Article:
Public Service Announcement
For Immediate Release July 3, 2023
Yuba County Public Health and the Sutter-Yuba Mosquito & Vector Control District are issuing this joint press release subsequent to a detection of an invasive Aedes aegypti mosquito found in Olivehurst, Yuba County.
Olivehurst -The Sutter-Yuba Mosquito & Vector Control District (SYMVCD) has detected an Aedes aegypti mosquito for the first time in Olivehurst in Yuba County, California. The detection was made on Wednesday, June 21, 2023. The SYMVCD is working to evaluate the extent of the infestation and will aggressively target problem areas to prevent its spread. Aedes aegypti is not native to California; however, it is a common mosquito in some urban areas of the southeastern United States and Arizona. Elsewhere in central and northern California, Aedes aegypti have been found in Stanislaus, San Joaquin, Placer, Sacramento, Butte and Shasta counties in the last two years. Aedes aegypti has the potential to transmit several viruses, including those causing dengue, chikungunya, Zika, and yellow fever. These viruses are not currently found in California. Aedes aegypti is a small (about ¼ inch), dark colored mosquito with white markings that bites aggressively during the day.
“Our goal is to control and eliminate this mosquito population.” said Stephen Abshier, SYMVCD manager. “We are doing everything we can to help ensure this mosquito does not become established in our communities.” The SYMVCD is deploying a variety of traps for adult mosquitoes and mosquito eggs surrounding the location where Aedes aegypti was found. The public can play a critical role in helping to control the spread of this mosquito population. Aedes aegypti lays its eggs just above the water line in small containers and vessels that hold water, such as dishes under potted plants, bird baths and feeders, ornamental fountains, tin cans, children’s toys, or discarded tires. It’s important for residents to look around their yard and outside their home and dump out even the smallest amount of standing water. Clean and scrub bird baths, ornamental fountains, and pet watering dishes weekly and dump the water from overflow dishes under potted plants. Eliminate or drill holes in waste tires that can hold water from yards and landscapes.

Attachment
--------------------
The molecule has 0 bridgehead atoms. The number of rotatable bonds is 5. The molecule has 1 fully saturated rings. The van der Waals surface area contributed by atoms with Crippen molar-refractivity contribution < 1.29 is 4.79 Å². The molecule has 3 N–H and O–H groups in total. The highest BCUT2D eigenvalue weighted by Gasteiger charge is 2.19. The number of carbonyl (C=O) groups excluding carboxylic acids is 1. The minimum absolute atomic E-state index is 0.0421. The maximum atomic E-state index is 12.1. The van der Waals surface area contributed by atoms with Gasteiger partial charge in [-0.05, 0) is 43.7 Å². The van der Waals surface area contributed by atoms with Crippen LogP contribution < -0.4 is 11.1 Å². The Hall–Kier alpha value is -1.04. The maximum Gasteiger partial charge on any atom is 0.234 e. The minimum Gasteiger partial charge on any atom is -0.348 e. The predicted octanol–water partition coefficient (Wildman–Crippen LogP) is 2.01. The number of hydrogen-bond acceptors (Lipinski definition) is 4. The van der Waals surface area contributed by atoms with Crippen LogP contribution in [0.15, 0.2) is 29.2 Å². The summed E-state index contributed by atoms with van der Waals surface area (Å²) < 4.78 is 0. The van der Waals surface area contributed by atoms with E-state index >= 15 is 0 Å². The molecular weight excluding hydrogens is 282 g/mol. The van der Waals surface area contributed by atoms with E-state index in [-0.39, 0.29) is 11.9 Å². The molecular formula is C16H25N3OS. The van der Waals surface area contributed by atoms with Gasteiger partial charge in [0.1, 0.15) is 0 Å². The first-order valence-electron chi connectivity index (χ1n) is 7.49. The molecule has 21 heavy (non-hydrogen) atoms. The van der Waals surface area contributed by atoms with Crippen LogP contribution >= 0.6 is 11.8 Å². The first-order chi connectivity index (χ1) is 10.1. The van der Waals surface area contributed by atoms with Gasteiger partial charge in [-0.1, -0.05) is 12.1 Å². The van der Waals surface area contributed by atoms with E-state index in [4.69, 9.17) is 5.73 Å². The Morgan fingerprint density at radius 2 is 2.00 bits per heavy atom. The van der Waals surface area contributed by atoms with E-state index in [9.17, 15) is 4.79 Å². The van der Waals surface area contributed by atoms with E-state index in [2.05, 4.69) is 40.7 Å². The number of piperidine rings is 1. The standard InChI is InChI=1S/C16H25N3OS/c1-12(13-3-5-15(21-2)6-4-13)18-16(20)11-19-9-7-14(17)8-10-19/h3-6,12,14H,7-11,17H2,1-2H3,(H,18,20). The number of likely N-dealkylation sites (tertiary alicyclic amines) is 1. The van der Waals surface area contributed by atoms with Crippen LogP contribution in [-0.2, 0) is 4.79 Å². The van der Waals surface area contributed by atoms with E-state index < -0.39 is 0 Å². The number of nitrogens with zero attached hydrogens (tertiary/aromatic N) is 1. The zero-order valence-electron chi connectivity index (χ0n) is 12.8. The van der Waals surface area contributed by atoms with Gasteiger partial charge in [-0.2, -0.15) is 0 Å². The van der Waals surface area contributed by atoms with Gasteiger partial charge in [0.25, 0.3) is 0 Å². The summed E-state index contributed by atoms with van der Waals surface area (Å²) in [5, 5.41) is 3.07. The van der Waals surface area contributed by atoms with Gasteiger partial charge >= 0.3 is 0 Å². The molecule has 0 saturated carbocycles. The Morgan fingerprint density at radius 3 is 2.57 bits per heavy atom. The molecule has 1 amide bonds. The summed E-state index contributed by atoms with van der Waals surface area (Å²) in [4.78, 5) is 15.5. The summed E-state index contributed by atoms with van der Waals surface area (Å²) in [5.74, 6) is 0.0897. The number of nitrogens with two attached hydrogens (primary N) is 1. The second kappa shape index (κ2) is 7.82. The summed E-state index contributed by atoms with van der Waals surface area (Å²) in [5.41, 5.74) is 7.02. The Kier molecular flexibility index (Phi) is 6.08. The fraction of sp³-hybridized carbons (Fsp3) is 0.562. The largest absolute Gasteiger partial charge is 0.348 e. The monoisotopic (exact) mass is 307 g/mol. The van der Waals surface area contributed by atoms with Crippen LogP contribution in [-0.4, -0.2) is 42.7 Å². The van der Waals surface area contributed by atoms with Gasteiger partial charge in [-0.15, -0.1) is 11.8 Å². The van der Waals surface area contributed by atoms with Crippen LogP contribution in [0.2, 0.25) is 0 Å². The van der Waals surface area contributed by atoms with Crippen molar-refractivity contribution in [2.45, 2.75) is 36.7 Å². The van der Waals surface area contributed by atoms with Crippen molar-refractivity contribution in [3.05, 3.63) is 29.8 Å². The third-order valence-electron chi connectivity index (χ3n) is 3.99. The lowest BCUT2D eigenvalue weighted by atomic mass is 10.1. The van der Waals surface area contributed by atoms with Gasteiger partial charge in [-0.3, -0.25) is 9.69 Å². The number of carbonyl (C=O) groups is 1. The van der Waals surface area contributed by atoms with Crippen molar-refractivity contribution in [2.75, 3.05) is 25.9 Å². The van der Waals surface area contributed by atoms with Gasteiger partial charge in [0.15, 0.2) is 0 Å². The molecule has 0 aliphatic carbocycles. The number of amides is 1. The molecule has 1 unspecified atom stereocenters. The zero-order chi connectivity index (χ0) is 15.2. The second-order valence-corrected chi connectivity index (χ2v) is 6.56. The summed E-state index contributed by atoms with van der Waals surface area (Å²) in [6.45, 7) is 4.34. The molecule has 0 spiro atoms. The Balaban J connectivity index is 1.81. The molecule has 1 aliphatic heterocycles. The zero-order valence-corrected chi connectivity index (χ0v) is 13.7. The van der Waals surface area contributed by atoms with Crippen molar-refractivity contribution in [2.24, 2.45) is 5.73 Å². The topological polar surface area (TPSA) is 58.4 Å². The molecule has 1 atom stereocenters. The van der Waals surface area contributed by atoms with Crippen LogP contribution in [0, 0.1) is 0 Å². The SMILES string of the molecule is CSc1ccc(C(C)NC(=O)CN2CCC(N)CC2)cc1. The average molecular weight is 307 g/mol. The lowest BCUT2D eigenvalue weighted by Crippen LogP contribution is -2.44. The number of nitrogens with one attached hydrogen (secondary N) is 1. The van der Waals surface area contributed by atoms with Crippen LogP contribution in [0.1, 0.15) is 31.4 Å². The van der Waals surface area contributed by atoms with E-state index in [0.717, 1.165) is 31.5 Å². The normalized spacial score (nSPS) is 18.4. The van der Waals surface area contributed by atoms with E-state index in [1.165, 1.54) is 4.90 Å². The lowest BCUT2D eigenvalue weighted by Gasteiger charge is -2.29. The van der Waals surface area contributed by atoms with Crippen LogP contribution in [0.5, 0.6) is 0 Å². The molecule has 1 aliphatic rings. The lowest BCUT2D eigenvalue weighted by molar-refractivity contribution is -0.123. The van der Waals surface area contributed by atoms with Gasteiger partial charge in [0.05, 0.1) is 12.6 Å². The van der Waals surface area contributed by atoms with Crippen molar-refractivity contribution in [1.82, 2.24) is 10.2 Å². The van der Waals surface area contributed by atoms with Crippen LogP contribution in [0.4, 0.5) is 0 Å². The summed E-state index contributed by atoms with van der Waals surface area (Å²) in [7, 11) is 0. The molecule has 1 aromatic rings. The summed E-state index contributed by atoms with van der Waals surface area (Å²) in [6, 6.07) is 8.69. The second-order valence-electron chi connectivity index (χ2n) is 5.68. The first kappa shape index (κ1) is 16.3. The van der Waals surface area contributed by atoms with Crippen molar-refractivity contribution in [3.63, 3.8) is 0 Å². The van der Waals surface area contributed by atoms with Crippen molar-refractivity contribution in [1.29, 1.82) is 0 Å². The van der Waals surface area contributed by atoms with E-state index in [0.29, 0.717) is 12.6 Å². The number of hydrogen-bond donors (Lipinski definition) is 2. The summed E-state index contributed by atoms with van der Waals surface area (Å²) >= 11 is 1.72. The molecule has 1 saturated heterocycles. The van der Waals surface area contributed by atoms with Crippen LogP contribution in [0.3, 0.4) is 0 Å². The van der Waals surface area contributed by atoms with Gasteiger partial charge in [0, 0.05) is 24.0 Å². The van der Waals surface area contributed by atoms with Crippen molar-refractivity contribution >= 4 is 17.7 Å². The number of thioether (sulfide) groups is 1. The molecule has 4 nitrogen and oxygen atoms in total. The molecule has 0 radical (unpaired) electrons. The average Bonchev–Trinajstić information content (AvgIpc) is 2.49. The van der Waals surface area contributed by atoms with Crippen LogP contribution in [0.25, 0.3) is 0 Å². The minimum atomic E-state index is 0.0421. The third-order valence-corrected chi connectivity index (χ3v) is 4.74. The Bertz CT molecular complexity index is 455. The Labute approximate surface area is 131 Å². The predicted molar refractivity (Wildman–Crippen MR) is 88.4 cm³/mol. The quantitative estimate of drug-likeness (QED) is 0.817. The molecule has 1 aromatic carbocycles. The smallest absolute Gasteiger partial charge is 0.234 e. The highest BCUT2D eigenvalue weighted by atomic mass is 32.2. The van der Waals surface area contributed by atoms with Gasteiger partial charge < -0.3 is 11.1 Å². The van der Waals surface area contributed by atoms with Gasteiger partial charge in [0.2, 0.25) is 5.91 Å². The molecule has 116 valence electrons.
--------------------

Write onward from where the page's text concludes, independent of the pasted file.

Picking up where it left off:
The Bi-County Health Officer for Yuba County and Sutter County, Dr. Phuong Luu, reminds people to do the following to reduce the chances of being bitten by mosquitoes:
- Apply repellents containing EPA registered ingredients such as DEET, picaridin, oil of lemon eucalyptus, or IR3535 to exposed skin and/or clothing as directed on the product label.
- Wear long sleeve shirts, long pants, socks and shoes outdoors when mosquitoes are most active.
- Ensure window and door screens are in good repair so mosquitoes cannot enter your home.
If you are sick with fever, headache, and joint or muscle pain after returning from an area where dengue, chikungunya, or Zika circulates, contact your doctor and stay indoors as much as possible to avoid mosquito bites and help prevent possible spread of the virus. If you will be traveling to a destination where Aedes aegypti is endemic, take time to educate yourself on the risks of mosquito-borne disease and how you can reduce your risk. Visit the CDC site for more travel preparation information.
Additional information on Aedes aegypti can be found:
- By performing an internet search using keywords CDPH, invasive, and Aedes
- Or at these web addresses:
Aedes aegypti does not cause malaria. Only Anopheles mosquitoes can transmit malaria which has not been detected in Yuba County or Sutter County.
Residents experiencing mosquito bites during the day should report them immediately to the Sutter–Yuba Mosquito & Vector Control District at